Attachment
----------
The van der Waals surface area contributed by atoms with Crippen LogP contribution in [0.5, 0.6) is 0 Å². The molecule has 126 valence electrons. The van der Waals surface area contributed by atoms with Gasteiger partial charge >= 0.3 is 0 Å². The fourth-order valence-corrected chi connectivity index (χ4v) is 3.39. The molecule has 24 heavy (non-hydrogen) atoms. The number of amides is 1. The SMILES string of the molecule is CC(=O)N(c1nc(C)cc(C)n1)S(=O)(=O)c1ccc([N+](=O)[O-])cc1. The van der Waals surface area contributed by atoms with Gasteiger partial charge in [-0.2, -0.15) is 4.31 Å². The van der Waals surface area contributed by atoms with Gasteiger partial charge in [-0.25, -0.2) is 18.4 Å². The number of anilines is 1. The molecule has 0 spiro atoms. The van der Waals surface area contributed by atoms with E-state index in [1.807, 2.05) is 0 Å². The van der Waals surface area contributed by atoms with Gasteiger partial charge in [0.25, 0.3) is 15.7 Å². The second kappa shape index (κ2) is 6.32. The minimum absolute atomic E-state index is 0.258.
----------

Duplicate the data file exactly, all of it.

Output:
The van der Waals surface area contributed by atoms with Crippen LogP contribution in [0.5, 0.6) is 0 Å². The molecule has 126 valence electrons. The van der Waals surface area contributed by atoms with Gasteiger partial charge >= 0.3 is 0 Å². The fourth-order valence-corrected chi connectivity index (χ4v) is 3.39. The molecule has 24 heavy (non-hydrogen) atoms. The number of amides is 1. The SMILES string of the molecule is CC(=O)N(c1nc(C)cc(C)n1)S(=O)(=O)c1ccc([N+](=O)[O-])cc1. The van der Waals surface area contributed by atoms with Gasteiger partial charge in [-0.2, -0.15) is 4.31 Å². The van der Waals surface area contributed by atoms with Gasteiger partial charge in [-0.25, -0.2) is 18.4 Å². The number of anilines is 1. The molecule has 0 spiro atoms. The van der Waals surface area contributed by atoms with E-state index in [1.807, 2.05) is 0 Å². The van der Waals surface area contributed by atoms with Gasteiger partial charge in [0.25, 0.3) is 15.7 Å². The second kappa shape index (κ2) is 6.32. The minimum absolute atomic E-state index is 0.258.